Consolidating a research agenda for vaccine mandates

Katie Attwell, Marco Rizzi, Katharina T. Paul

Research output: Contribution to journalArticlepeer-review

5 Citations (Scopus)


A workshop on mandatory vaccination was pitched to the World Public Health Congress in 2019 and the resultant special issue was pitched to Vaccine in 2020. During this project, the COVID-19 pandemic pushed vaccine policy to the forefront of global public health policy, and the imposition of vaccine mandates prompted a new wave of scholarship in the field. This introductory article employs the heuristic of Lasswell’s (1956) policy cycle to synthesise the findings of the articles in the special issue. It considers the temporal lifetime of mandates and highlights findings regarding: the emergence of mandates as a policy option, public support and policy instrument design, what matters in the implementation of mandates, and what we can learn from evaluating them. The second half of the paper categorizes the included papers in terms of what aspects of mandates they study and the methods they employ to do so, in order to formulate a guide for future researchers of vaccine mandates. Scholars study either speculative or existing mandates – research can address several stages of the policy cycle or just one of them, ranging from attitudinal research to implementation studies and impact studies. Historical and contextual studies that take deep dives into a particular mandate are a much needed resource for studying emerging mandates, too, and scoping and framework- building work will undoubtedly be valuable in understanding and appreciating the wealth of knowledge production in this growing field. This special issue can serve as a roadmap for a consolidation of this interdisciplinary research agenda, and provide a helpful resource for decisionmakers at this historical juncture.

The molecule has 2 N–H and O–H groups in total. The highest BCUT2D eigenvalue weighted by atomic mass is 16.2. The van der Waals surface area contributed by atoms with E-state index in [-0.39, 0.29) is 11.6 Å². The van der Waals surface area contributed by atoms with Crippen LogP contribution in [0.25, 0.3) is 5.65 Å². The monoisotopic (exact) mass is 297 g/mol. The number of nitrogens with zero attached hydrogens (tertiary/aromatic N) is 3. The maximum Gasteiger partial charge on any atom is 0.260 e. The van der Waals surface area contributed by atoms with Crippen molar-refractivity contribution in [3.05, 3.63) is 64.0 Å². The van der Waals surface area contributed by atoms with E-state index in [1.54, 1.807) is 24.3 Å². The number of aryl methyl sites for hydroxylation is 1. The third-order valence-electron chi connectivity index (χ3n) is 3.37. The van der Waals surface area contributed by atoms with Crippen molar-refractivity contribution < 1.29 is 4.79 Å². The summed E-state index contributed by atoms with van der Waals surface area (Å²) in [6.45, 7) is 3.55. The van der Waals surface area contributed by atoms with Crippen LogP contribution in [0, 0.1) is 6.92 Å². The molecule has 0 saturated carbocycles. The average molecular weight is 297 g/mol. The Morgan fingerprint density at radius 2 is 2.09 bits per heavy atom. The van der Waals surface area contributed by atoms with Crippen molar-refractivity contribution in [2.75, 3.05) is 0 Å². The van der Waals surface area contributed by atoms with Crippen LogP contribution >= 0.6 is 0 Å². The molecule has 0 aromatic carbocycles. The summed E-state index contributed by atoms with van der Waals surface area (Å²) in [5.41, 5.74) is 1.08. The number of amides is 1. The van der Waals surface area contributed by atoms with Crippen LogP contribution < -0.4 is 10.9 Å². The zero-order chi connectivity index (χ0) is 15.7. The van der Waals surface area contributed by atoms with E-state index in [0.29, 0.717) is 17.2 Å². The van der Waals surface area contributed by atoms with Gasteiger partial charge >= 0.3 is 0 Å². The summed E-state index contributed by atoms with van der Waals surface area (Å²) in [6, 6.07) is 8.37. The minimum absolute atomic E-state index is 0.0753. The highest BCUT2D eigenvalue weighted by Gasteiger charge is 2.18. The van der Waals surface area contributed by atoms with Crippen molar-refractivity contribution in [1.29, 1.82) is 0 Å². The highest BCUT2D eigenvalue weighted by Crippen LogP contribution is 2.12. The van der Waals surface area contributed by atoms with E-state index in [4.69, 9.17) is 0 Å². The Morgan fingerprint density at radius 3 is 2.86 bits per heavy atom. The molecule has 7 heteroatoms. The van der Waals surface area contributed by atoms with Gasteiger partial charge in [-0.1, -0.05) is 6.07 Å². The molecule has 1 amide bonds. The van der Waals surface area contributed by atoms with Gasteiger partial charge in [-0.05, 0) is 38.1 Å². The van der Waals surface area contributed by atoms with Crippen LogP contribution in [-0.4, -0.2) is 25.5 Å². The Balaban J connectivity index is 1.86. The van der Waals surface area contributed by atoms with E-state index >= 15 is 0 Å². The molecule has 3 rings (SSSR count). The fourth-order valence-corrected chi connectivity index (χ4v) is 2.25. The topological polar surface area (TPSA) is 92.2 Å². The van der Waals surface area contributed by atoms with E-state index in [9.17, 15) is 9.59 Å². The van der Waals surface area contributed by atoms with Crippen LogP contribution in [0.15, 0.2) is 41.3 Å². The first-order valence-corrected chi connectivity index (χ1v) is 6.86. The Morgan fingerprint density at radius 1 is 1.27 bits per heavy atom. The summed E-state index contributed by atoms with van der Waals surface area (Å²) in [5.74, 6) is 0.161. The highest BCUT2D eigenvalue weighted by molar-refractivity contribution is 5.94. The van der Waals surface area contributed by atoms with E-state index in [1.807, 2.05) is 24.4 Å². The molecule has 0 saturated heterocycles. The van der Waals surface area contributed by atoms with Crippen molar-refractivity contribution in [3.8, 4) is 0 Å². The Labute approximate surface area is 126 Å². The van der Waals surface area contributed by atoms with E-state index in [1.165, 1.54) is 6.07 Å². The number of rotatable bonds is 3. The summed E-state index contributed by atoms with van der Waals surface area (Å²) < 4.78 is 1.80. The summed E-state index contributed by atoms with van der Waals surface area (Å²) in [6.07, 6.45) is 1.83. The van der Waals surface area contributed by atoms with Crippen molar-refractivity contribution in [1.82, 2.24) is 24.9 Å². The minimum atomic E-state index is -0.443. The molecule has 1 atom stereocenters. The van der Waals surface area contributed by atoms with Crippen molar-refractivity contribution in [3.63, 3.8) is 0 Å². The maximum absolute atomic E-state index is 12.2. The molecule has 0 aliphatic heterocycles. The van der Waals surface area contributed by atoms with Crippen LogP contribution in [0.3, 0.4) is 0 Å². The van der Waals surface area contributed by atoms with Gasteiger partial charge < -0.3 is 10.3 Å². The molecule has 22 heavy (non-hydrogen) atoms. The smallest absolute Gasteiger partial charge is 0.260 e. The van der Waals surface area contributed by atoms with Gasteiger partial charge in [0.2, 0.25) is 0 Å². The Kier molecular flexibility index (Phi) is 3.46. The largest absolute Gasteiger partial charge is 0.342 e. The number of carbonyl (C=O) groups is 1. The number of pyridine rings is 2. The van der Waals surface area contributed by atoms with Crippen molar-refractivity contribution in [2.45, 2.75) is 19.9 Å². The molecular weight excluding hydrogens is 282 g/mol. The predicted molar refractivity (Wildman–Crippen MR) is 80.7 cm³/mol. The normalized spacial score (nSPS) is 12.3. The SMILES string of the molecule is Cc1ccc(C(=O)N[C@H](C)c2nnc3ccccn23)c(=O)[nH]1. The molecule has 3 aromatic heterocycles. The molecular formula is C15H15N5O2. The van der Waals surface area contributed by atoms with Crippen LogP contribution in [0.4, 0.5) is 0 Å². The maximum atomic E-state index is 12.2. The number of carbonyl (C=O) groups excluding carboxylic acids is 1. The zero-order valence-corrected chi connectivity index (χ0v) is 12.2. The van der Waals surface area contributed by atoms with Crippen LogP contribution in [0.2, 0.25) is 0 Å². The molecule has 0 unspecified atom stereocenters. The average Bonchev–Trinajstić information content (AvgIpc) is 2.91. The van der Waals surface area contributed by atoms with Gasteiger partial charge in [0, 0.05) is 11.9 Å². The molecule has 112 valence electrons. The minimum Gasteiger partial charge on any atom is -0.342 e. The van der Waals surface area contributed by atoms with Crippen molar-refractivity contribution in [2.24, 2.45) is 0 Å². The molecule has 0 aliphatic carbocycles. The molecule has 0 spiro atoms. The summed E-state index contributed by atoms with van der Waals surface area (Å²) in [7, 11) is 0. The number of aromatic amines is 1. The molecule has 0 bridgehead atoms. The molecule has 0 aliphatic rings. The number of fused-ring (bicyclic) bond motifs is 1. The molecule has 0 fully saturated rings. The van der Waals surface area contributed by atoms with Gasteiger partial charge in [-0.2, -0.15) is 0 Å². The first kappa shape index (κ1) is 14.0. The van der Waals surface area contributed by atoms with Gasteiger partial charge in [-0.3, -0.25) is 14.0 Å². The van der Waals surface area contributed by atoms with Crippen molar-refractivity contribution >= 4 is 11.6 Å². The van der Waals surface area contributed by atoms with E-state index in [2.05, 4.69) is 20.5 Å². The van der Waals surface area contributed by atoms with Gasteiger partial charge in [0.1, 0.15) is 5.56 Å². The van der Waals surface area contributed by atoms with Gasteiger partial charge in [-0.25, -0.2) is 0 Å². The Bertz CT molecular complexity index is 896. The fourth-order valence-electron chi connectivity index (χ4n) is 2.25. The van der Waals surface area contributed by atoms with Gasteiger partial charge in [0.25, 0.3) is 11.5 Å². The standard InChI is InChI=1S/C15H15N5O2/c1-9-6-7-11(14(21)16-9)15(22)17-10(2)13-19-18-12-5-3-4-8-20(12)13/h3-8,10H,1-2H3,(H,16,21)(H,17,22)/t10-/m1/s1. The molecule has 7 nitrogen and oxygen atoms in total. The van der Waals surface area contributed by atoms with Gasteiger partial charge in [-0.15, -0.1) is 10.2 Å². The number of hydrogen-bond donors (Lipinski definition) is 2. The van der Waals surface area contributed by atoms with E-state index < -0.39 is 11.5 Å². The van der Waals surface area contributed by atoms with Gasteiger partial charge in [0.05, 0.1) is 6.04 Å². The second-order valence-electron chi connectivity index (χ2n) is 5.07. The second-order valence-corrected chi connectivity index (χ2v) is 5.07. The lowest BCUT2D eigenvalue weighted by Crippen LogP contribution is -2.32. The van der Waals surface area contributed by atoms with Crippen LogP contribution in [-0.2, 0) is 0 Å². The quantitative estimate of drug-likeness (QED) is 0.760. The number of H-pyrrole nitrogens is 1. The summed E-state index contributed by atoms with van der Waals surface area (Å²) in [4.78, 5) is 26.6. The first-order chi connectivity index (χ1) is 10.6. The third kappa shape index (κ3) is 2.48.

Original languageEnglish
Pages (from-to)7353-7359
Number of pages7
Issue number51
Publication statusPublished - 5 Dec 2022


Dive into the research topics of 'Consolidating a research agenda for vaccine mandates'. Together they form a unique fingerprint.

Cite this